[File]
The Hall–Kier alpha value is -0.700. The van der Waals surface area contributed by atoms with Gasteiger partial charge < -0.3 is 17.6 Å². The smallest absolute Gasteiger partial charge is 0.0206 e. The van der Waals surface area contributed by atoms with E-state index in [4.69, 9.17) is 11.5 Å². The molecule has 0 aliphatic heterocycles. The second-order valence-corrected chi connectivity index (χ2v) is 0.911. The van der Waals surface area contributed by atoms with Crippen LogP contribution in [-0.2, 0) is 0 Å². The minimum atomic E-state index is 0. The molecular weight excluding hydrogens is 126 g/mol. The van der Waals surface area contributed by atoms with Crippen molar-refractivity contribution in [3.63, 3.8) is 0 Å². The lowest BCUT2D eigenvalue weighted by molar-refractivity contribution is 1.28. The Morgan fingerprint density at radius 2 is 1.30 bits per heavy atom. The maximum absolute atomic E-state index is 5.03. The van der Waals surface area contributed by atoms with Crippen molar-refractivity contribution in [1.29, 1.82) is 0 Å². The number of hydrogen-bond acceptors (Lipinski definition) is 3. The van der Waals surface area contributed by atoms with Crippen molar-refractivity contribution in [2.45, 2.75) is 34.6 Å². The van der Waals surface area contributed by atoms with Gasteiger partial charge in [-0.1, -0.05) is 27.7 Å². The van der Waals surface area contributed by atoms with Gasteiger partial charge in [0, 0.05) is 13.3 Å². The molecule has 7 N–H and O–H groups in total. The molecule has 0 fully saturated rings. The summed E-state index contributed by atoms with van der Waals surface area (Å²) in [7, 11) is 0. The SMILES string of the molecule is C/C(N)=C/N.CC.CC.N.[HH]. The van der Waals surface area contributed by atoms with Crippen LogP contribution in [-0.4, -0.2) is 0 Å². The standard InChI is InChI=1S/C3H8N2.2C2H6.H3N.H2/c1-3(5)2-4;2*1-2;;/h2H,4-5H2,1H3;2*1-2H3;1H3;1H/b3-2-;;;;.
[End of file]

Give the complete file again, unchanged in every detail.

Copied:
The Hall–Kier alpha value is -0.700. The van der Waals surface area contributed by atoms with Gasteiger partial charge < -0.3 is 17.6 Å². The smallest absolute Gasteiger partial charge is 0.0206 e. The van der Waals surface area contributed by atoms with E-state index in [4.69, 9.17) is 11.5 Å². The molecule has 0 aliphatic heterocycles. The second-order valence-corrected chi connectivity index (χ2v) is 0.911. The van der Waals surface area contributed by atoms with Crippen LogP contribution in [-0.2, 0) is 0 Å². The minimum atomic E-state index is 0. The molecular weight excluding hydrogens is 126 g/mol. The van der Waals surface area contributed by atoms with Crippen molar-refractivity contribution in [3.63, 3.8) is 0 Å². The lowest BCUT2D eigenvalue weighted by molar-refractivity contribution is 1.28. The Morgan fingerprint density at radius 2 is 1.30 bits per heavy atom. The maximum absolute atomic E-state index is 5.03. The van der Waals surface area contributed by atoms with Crippen molar-refractivity contribution in [1.29, 1.82) is 0 Å². The number of hydrogen-bond acceptors (Lipinski definition) is 3. The van der Waals surface area contributed by atoms with Crippen molar-refractivity contribution in [2.45, 2.75) is 34.6 Å². The van der Waals surface area contributed by atoms with Gasteiger partial charge in [-0.1, -0.05) is 27.7 Å². The van der Waals surface area contributed by atoms with Gasteiger partial charge in [0, 0.05) is 13.3 Å². The molecule has 7 N–H and O–H groups in total. The molecule has 0 fully saturated rings. The summed E-state index contributed by atoms with van der Waals surface area (Å²) in [7, 11) is 0. The SMILES string of the molecule is C/C(N)=C/N.CC.CC.N.[HH]. The van der Waals surface area contributed by atoms with Crippen LogP contribution in [-0.4, -0.2) is 0 Å². The standard InChI is InChI=1S/C3H8N2.2C2H6.H3N.H2/c1-3(5)2-4;2*1-2;;/h2H,4-5H2,1H3;2*1-2H3;1H3;1H/b3-2-;;;;.